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Jaroslava Moserová


Jaroslava Moserová died on Friday morning after a long fight with cancer. Moserová was known as a senator, translator, writer, and doctor. She was 76. Though not as well known as ex-President Havel, Moserová was one of those quiet fighters with strongly held principles and, I think, was one of the most admirable and admired figures on the recent Czech political scene.

I saw Moserová during a visit to (of all places) Spillville, Iowa, in 2003. She was a person full of energy, life, and curiosity. During a tour of the Saint Wenceslas Church she insisted on being shown the organ loft and played the opening of Bach's Tocatta and Fugue in D Minor. The town is famous for hosting composer Antonín Dvořák who stayed there during his trip to the U.S., and that organ was possibly the same that he played most mornings during his summer in Spillville.

I also remember translating a portion of her memoirs for a Czech exam. In the section we translated, at least as I vaguely remember it, she described an unknown boy who turned up at her family's apartment. The boy turned out to be Miloš Forman, a Czech film director still active in the United States. (Forman directed the film version of Hair and many other better-known films, although I like his early Czech New Wave films from the 1960s like Lásky jedné plavovlásky ["Loves of a Blonde"].)

In her career as a burn specialist, Moserová was the first doctor to treat Jan Palach after his self-immolation act on Wenceslas Square (Prague) in January 1969. She said, "I heard the news when he was actually brought in. And as you know I don't like to talk about it. He was fully conscious and he could talk. The first day he could still talk without great difficulty. And he kept repeating 'tell everyone why I did it' and we did try to tell everyone. And we kept telling him, that what he did was not in vain. It was highly oppressive, the whole situation. The fact that people that were not only giving up but also giving in, and the slow demoralisation was setting in. And that's why he did it - he didn't do it because of the occupation, but because of the demoralisation that was setting in. He wanted to shake the conscience of the nation. And he did - not only in our country, in many others as well."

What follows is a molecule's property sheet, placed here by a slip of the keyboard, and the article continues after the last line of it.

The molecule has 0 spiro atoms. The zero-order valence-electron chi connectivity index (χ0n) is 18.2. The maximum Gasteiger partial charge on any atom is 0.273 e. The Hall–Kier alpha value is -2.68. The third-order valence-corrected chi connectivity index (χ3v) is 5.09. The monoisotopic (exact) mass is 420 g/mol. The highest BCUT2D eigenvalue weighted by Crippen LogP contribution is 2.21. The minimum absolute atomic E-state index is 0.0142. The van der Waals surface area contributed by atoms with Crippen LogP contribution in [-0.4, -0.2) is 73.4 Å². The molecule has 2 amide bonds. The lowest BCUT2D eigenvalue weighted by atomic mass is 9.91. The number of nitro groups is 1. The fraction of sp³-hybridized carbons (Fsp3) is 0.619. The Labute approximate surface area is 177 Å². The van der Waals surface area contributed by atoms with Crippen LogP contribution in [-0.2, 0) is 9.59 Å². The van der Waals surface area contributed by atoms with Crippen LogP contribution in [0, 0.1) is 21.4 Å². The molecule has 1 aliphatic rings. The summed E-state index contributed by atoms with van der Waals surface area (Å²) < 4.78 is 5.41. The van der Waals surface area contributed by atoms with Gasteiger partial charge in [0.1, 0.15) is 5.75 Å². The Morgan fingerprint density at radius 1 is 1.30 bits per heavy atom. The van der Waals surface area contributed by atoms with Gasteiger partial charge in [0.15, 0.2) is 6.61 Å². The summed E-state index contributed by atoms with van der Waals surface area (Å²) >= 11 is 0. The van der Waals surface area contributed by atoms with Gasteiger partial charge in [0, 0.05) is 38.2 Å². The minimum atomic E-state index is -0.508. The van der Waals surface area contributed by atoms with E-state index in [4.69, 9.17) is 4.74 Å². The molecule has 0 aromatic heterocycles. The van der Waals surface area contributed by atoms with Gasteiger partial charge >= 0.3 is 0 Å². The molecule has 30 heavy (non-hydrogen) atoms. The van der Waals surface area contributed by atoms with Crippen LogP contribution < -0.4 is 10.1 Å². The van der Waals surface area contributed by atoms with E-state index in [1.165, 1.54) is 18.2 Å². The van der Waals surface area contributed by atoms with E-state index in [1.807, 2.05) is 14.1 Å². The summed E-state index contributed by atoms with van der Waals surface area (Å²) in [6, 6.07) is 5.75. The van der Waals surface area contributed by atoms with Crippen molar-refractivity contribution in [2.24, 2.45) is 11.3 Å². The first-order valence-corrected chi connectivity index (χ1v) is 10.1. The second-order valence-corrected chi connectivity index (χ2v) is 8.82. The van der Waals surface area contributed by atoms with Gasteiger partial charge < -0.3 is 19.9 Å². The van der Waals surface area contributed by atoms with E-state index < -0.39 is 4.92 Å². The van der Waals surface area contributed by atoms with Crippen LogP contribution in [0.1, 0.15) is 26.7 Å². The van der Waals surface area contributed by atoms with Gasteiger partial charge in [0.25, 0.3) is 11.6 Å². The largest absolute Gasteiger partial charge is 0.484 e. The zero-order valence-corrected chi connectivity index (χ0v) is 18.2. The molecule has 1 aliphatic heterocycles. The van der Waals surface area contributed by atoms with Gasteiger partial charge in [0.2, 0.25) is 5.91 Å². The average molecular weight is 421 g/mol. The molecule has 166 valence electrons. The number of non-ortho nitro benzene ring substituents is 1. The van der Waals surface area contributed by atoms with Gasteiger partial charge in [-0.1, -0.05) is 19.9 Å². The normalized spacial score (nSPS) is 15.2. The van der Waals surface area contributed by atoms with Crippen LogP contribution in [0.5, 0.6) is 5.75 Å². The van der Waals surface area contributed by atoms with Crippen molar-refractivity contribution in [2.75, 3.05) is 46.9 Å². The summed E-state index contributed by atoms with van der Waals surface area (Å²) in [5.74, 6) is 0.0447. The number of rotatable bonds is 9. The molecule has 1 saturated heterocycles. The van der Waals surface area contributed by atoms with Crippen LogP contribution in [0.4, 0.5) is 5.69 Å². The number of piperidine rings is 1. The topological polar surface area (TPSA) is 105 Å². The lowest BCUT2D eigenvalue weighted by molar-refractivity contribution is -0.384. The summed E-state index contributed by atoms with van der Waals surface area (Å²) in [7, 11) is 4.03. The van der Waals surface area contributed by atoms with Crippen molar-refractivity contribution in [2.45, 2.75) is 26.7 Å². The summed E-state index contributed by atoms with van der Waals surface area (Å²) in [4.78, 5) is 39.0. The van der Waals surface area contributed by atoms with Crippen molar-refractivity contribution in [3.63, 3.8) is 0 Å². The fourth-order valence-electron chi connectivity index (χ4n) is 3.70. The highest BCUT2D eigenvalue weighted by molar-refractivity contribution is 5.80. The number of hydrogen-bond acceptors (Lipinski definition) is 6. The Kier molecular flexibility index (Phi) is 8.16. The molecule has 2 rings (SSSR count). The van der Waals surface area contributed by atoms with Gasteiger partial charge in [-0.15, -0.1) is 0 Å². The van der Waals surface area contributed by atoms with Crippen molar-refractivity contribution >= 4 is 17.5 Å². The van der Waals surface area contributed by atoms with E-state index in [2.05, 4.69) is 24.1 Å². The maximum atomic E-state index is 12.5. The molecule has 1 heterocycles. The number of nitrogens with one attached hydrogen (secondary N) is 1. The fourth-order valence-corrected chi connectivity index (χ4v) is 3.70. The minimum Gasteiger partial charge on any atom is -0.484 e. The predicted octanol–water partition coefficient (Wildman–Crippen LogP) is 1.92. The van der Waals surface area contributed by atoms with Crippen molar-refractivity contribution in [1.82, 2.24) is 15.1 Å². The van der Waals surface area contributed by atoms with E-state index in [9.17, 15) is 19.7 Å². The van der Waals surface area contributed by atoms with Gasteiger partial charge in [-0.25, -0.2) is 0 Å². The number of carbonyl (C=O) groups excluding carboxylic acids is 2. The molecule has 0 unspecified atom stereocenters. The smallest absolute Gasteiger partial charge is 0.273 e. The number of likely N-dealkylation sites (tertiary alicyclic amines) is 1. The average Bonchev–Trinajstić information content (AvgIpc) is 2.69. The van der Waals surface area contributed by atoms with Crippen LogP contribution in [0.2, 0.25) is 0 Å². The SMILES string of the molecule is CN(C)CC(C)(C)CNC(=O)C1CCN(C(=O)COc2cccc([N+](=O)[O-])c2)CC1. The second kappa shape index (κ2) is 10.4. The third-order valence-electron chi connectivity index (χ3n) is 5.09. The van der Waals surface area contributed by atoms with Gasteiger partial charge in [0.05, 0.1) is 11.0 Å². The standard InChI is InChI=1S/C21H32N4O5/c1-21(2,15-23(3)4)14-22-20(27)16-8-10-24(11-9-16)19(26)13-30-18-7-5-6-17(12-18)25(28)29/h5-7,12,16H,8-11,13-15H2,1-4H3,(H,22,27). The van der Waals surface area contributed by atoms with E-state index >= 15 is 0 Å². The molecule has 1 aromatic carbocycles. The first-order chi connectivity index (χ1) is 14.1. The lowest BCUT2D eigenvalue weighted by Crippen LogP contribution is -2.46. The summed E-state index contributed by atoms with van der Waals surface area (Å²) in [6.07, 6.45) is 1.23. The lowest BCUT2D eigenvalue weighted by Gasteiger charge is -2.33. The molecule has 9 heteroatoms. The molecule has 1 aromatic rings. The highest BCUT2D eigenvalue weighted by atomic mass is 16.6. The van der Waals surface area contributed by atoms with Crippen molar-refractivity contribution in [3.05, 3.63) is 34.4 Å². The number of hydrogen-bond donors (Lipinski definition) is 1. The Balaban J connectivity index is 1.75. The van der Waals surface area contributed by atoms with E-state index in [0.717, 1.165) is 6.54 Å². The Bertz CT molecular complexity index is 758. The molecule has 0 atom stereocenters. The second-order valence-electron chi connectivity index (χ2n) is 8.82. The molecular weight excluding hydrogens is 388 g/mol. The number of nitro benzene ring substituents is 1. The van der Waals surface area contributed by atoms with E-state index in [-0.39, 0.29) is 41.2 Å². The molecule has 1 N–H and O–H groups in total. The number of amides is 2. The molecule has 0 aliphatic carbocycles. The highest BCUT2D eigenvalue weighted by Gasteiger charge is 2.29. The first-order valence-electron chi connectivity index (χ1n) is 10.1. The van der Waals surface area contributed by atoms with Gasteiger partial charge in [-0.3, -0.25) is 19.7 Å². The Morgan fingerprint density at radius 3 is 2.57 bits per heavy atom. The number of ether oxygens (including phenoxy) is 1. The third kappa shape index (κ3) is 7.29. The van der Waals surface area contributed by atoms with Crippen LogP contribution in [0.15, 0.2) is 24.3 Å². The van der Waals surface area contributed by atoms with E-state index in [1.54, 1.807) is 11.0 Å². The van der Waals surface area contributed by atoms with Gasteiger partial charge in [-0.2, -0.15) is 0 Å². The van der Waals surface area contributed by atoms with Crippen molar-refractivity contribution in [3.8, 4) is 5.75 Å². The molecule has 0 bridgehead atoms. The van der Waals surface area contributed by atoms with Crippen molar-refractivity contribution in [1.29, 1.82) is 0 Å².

Rob Cameron of Czech Radio recalls meeting her: "Jaroslava Moserova made a deep impression on all who met her, not least inexperienced radio reporters taking their first tentative steps into journalism. When I first met her she was standing as an outsider in the 2003 presidential campaign - a female David standing up to two political Goliaths. She beat the first - Milos Zeman - only to be eradicated by the second, Vaclav Klaus. But while she was diminutive in stature she was, for many people, a towering moral authority."

During the 1990s she served as the Czech ambassador to Australia and New Zealand. She also served in various functions with the Czech and Executive UNESCO boards. Upon receiving an order of merit from French President Jacques Chirac in 2004, she wrote (my translation): "My credo has always been to do that which you have to do, to do it as best you can, and not to lie, at least not to oneself. Of course I have lied about a few things, but only for the loftiest of reasons in this or that. To this day I can only remember two times when I lied consciously in answer to a direct question, and I will never be able to forget them. During the times of darkness I did not display heroism, but I didn't sell out either."

Further:
Czech Radio tribute by Rob Cameron
Czech Radio mention
Moserová's Web site
Lidové noviny obituary (in Czech)

Photo by Tomáš Krist (Lidové noviny), 2003.

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